By: Bruce Ter Beek.
It has been almost ten years ago since I first contacted Gary Morgan at Wild Game Dynasty and scheduled my first hunt with him.
In my previous article for Wild Game Dynasty I wrote about my first deer hunt with my dad at age ten. He taught me to be a steward of the land and of our game resources, to hunt ethically, and how to practice conservation. For nearly the next six decades November 15th was our “new years day” as we prepared for the next season. After his passing, hunting alone wasn’t very satisfying but after contacting Gary I found a renewed excitement.
This year I arrived at Gary’s East Lake Lodge mid morning on the day before the season opener. After unpacking my gear Gary told me he planned to have me hunt the same location I had hunted two years before. He had marked a new trail into the site which shortened the hike by almost ½ mile. Neither of us knew how important that would become. The blind was positioned where two old tote roads intersected giving me a 100 yard shooting lane down each one. The wind would be in my face. There were active scrapes in several places in both shooting lanes.
The set up looked perfect.
After a hearty breakfast the next morning, I settled into the blind about forty five minutes before day light and prepared for an all day sit. Over night an inch of fresh snow had fallen. The day dawned with a light wind blowing, the temperature at 24 degrees, and overcast skies.
As daylight slowly crept through the woods, the forest began to awaken. An owl hooted in the distance. Soon chickadees and nut hatches flitted through the trees. Blue jays flew down to the bait and back into the trees. The jays were soon replaced by downy woodpeckers.
About 8:30 I began to think about pouring cup of coffee. As I was about to pull out my thermos, I detected motion at the far end of one of the tote roads. A doe stepped out. For the next twenty minutes she would cross and recross the tote road while slowly working her way toward me. As I watch her advance I spotted the outline of another deer where she had first appeared. It moved into a narrow opening and I saw tall tines appear! All thoughts of coffee were put aside.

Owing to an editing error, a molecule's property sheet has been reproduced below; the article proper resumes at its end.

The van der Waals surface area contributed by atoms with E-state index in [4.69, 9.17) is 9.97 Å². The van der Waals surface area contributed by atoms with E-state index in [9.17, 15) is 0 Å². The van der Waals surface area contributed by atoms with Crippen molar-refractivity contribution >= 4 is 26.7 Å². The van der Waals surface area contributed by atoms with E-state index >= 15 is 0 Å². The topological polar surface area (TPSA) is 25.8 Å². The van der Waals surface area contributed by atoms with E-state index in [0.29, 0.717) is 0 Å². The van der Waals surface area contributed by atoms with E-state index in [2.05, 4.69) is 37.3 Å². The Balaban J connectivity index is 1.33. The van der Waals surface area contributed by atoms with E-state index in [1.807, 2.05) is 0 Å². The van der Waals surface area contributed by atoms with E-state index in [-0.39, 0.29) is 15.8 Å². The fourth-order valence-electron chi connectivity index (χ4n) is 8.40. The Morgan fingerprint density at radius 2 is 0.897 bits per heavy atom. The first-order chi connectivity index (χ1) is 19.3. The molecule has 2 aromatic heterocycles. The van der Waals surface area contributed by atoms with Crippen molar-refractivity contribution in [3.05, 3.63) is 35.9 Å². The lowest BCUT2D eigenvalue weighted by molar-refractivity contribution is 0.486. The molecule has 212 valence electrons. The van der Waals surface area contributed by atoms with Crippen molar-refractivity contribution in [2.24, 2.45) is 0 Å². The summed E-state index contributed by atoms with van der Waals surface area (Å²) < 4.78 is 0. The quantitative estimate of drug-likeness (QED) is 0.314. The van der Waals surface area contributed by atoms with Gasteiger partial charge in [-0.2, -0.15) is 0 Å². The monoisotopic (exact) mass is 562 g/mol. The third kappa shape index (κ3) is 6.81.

The buck stepped out and slowly began to walk toward the doe. She was standing at the bait pile which I had previously ranged at seventy two yards. He stopped about five yards behind her and stood facing me. My sights settled on
his upper chest and my Winchester .30-30 dropped him in his tracks. The doe bounded off about thirty yards, stopped and looked around; but my attention was focused on the buck. As I walked up to him I realized he was HUGE. He had a wide dark chocolate colored rack and a heavy body. He weighed 179 pounds field dressed and had a 17 ¼ inch spread. This deer was my 36th and by far the largest Michigan buck I have ever harvested.
Realizing I had no cell service I hiked back to my truck and texted “Gary: Big buck down. Need Help”. Gary responded and arrived within a half hour. Together we hiked back to the blind. Gary was amazed. He said it was the largest buck taken in the last several years! It took almost ninety minutes to field dress it and skid him out to the truck.
Hunting, like so many experiences, is about making memories.
Filing the freezer is wonderful. But the camp experiences can make eating tag soup satisfying. This year I shared the opening week with the Smith family—two brothers, their sons and a son-in-law. Their booming laughter and practical jokes filled the cabin. The daily banter making lunch asked do you put mustard on the ham or on the bread? Which cheese is a better choice? And similar debates kept all of us entertained. I had met Jeff Smith and his son-in-law Adrian the previous year. When Gary told them I would be joining them again, Jeff replied, “Great! Have him bring his buffalo chicken dip!”
Jeff brought venison back straps and tenderloin to camp. He cut them into cubes and wrapped them with a half strip of bacon. After broiling them medium rare, he topped each cube with a dapple of barbecue sauce. He prepared 60 pieces—only six were left at the end of the meal.
My buffalo chicken dip was to be the appetizer course. As the broiled venison was being prepared, I began to feel the pressure. Would my dip stand up to the main course? I prepared a double batch. Canned chicken meat was combined with grated sharp cheddar, cream cheese, ranch dressing and a liberal helping of Louisiana hot sauce, baked and served with corn chips. The exact recipe is a tightly held family secret. This dish is a staple in my son-in-laws Wisconsin deer camp. It takes center stage in a buffet featuring cold shrimp, salads, deep fried pan fish, and other goodies the night before the season opener. The buffet is their camp’s tradition. Like the main course, there were no left overs of my dish.
After four days hunting in the UP, I drove across to northwestern Wisconsin to hunt with my son-in-law and his family. We had our traditional buffet but we also prepared Jeff Smith’s venison recipe for our third night in camp.
That’s what I mean about making memories and sharing experiences.
Oh, by the way, next November I will begin my eighth decade, and I have already book my next hunt with Wild Game Dynasty.